Labor Thanksgiving Day in Japan
Thanksgiving Day is one of the most popular holidays in America that comes in the last week of November each year. Families travel all across the country to be with their loved ones and enjoy an epic feast. But do other countries celebrate this holiday?
Not exactly, though many other countries have some kind of festival to celebrate the fall harvest each year. Japan is no different with Labor Thanksgiving Day. It is sort of a blend between American Labor Day and the traditional Thanksgiving Day to give thanks for things we are grateful for. Labor Thanksgiving Day (勤労感謝の日, Kinrō Kansha no Hi) is celebrated annually on November 23rd and is actually the modern name for an ancient harvest festival known as 新嘗祭 (Niiname-sai or also Shinjō-sai). The name of this festival was changed by GHQ (General Headquarters) that occupied Japan after World War II. But the original roots of this festival go as far back at 660 B.C.! The festival began as a way to celebrate the hard work of the year and the Emperor would dedicate the harvest to the 神 (kami, spirits).
Nowadays, the November holiday looks a little bit different. After World War II, workers rights and human rights were greatly expanded under Japan’s post-war Constitution. The day officially became a holiday in 1948. But rather than be about giving thanks for all the wonderful blessings in your life, or for the great harvest season, it is about giving thanks to those who work hard, such as police officers and firefighters, and even your parents. In this way it much more closely resembles Labor Day in America. School children will often make thank you cards and gifts to honor those who do such important jobs like police officers who work in 交番 (kōban), or small, local police boxes around the country.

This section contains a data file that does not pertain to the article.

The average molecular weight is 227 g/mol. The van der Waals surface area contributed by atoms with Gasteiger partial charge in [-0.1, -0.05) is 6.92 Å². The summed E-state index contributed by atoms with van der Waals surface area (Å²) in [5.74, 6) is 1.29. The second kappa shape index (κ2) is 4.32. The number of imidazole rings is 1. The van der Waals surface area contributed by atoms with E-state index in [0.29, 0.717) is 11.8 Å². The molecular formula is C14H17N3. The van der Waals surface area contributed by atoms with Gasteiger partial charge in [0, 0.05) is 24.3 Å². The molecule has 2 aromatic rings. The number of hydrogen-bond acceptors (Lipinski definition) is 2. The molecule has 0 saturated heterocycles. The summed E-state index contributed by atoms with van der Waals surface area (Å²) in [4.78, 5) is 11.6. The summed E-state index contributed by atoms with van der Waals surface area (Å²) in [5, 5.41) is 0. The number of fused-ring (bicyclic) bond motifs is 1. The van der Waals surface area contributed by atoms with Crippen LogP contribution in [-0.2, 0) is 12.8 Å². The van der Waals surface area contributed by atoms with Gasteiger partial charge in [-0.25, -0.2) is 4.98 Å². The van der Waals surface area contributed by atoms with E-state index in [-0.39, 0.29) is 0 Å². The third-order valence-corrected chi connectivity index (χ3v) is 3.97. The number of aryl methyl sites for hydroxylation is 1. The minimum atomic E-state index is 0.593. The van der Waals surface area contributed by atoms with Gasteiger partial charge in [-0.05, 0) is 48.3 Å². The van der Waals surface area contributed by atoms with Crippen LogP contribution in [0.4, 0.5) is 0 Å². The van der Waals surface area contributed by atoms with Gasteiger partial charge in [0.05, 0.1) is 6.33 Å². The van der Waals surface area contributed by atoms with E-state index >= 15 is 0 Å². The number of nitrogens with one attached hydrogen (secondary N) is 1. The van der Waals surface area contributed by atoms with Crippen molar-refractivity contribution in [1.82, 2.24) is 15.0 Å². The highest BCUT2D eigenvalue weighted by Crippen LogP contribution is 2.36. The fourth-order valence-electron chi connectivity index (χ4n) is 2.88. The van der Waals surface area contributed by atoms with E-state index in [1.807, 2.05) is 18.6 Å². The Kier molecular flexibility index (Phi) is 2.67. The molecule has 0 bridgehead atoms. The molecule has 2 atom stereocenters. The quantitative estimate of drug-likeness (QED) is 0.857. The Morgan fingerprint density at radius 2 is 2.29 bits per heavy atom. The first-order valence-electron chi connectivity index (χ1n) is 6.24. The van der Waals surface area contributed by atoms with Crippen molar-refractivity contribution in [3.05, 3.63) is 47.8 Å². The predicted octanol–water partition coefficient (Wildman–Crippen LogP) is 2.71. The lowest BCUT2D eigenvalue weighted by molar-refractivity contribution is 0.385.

The sad reality of Labor Thanksgiving Day is that it isn’t really celebrated around the country at all. Most people do not have the day off work (though government offices are closed), there is no large feast, no time with family, and no giant parade with huge floating animals. There may be some small festivals, but mostly it just isn’t that big a deal.
If you’re an American or Canadian in Japan and you’re really missing eating turkey with your whole family, there are some places you can find that will make a traditional feast. Obviously this developed to answer a need from the growing expat community who just can’t seem to live without their November turkey and cranberry sauce. Many international hotels will offer Thanksgiving Day feasts, though these will usually happen on the American Thanksgiving Thursday and NOT on the Japanese holiday, which is ALWAYS on the 23rd, no matter what day of the week it is. The Japan Times has even published a list to help you find that perfect Thanksgiving dinner in Tokyo, which you can check out here. Have you found any ways to celebrate American Thanksgiving in Japan? Tell us about it!